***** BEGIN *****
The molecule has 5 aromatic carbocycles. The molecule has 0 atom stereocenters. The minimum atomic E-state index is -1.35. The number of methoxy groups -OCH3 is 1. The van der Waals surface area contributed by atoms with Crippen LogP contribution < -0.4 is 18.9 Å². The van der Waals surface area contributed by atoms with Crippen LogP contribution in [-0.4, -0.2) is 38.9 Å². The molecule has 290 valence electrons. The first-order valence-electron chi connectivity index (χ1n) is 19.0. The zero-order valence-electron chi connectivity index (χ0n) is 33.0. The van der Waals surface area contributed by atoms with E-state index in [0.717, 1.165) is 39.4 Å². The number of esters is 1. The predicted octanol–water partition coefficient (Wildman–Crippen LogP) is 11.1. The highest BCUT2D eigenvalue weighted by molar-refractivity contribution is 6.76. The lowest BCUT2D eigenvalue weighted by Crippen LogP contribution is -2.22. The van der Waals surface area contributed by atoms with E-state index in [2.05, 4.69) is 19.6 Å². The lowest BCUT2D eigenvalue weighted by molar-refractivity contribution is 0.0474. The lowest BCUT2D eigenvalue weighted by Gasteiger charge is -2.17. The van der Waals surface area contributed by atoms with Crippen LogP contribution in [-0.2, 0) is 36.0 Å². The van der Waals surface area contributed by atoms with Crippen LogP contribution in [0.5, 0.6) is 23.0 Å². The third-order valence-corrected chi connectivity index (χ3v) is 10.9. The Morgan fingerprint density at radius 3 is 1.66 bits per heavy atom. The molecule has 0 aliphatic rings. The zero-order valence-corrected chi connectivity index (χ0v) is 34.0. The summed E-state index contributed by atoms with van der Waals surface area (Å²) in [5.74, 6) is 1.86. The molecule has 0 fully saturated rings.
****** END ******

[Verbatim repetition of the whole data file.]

The molecule has 5 aromatic carbocycles. The molecule has 0 atom stereocenters. The minimum atomic E-state index is -1.35. The number of methoxy groups -OCH3 is 1. The van der Waals surface area contributed by atoms with Crippen LogP contribution < -0.4 is 18.9 Å². The van der Waals surface area contributed by atoms with Crippen LogP contribution in [-0.4, -0.2) is 38.9 Å². The molecule has 290 valence electrons. The first-order valence-electron chi connectivity index (χ1n) is 19.0. The zero-order valence-electron chi connectivity index (χ0n) is 33.0. The van der Waals surface area contributed by atoms with E-state index in [0.717, 1.165) is 39.4 Å². The number of esters is 1. The predicted octanol–water partition coefficient (Wildman–Crippen LogP) is 11.1. The highest BCUT2D eigenvalue weighted by molar-refractivity contribution is 6.76. The lowest BCUT2D eigenvalue weighted by Crippen LogP contribution is -2.22. The van der Waals surface area contributed by atoms with E-state index in [2.05, 4.69) is 19.6 Å². The lowest BCUT2D eigenvalue weighted by molar-refractivity contribution is 0.0474. The lowest BCUT2D eigenvalue weighted by Gasteiger charge is -2.17. The van der Waals surface area contributed by atoms with Crippen LogP contribution in [-0.2, 0) is 36.0 Å². The van der Waals surface area contributed by atoms with Crippen LogP contribution in [0.5, 0.6) is 23.0 Å². The third-order valence-corrected chi connectivity index (χ3v) is 10.9. The Morgan fingerprint density at radius 3 is 1.66 bits per heavy atom. The molecule has 0 aliphatic rings. The zero-order valence-corrected chi connectivity index (χ0v) is 34.0. The summed E-state index contributed by atoms with van der Waals surface area (Å²) in [5.74, 6) is 1.86. The molecule has 0 fully saturated rings.